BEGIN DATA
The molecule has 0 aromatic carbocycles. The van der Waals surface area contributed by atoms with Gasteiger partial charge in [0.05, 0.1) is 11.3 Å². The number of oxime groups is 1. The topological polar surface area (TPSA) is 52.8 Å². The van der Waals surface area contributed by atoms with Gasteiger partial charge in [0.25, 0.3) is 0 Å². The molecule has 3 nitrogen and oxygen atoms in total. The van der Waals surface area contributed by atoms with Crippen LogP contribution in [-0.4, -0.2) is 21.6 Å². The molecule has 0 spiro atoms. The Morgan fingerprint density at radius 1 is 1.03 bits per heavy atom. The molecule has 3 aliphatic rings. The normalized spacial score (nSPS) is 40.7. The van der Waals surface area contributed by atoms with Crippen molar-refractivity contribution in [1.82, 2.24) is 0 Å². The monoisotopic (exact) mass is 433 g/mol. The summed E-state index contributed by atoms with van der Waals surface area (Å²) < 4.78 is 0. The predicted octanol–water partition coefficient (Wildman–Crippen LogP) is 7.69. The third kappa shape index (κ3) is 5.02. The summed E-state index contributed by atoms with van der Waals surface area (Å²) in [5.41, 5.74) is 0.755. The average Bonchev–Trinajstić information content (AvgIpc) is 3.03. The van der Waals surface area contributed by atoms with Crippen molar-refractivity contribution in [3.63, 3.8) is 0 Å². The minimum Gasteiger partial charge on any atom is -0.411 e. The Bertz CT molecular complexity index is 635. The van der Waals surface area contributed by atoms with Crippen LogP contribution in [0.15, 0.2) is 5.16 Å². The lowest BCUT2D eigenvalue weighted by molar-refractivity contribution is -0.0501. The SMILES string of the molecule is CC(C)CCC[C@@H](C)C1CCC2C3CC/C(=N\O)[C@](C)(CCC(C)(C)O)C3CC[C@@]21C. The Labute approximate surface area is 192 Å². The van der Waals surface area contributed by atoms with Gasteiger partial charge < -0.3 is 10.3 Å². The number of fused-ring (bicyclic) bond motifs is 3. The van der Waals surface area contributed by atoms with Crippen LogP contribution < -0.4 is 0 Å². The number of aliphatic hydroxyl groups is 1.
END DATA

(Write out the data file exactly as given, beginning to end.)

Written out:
The molecule has 0 aromatic carbocycles. The van der Waals surface area contributed by atoms with Gasteiger partial charge in [0.05, 0.1) is 11.3 Å². The number of oxime groups is 1. The topological polar surface area (TPSA) is 52.8 Å². The van der Waals surface area contributed by atoms with Gasteiger partial charge in [0.25, 0.3) is 0 Å². The molecule has 3 nitrogen and oxygen atoms in total. The van der Waals surface area contributed by atoms with Crippen LogP contribution in [-0.4, -0.2) is 21.6 Å². The molecule has 0 spiro atoms. The Morgan fingerprint density at radius 1 is 1.03 bits per heavy atom. The molecule has 3 aliphatic rings. The normalized spacial score (nSPS) is 40.7. The van der Waals surface area contributed by atoms with Crippen molar-refractivity contribution in [1.82, 2.24) is 0 Å². The monoisotopic (exact) mass is 433 g/mol. The summed E-state index contributed by atoms with van der Waals surface area (Å²) < 4.78 is 0. The predicted octanol–water partition coefficient (Wildman–Crippen LogP) is 7.69. The third kappa shape index (κ3) is 5.02. The summed E-state index contributed by atoms with van der Waals surface area (Å²) in [5.41, 5.74) is 0.755. The average Bonchev–Trinajstić information content (AvgIpc) is 3.03. The van der Waals surface area contributed by atoms with Crippen molar-refractivity contribution in [3.63, 3.8) is 0 Å². The minimum Gasteiger partial charge on any atom is -0.411 e. The Bertz CT molecular complexity index is 635. The van der Waals surface area contributed by atoms with Crippen LogP contribution in [0.15, 0.2) is 5.16 Å². The lowest BCUT2D eigenvalue weighted by molar-refractivity contribution is -0.0501. The SMILES string of the molecule is CC(C)CCC[C@@H](C)C1CCC2C3CC/C(=N\O)[C@](C)(CCC(C)(C)O)C3CC[C@@]21C. The Labute approximate surface area is 192 Å². The van der Waals surface area contributed by atoms with Gasteiger partial charge < -0.3 is 10.3 Å². The number of fused-ring (bicyclic) bond motifs is 3. The van der Waals surface area contributed by atoms with Crippen LogP contribution < -0.4 is 0 Å². The number of aliphatic hydroxyl groups is 1.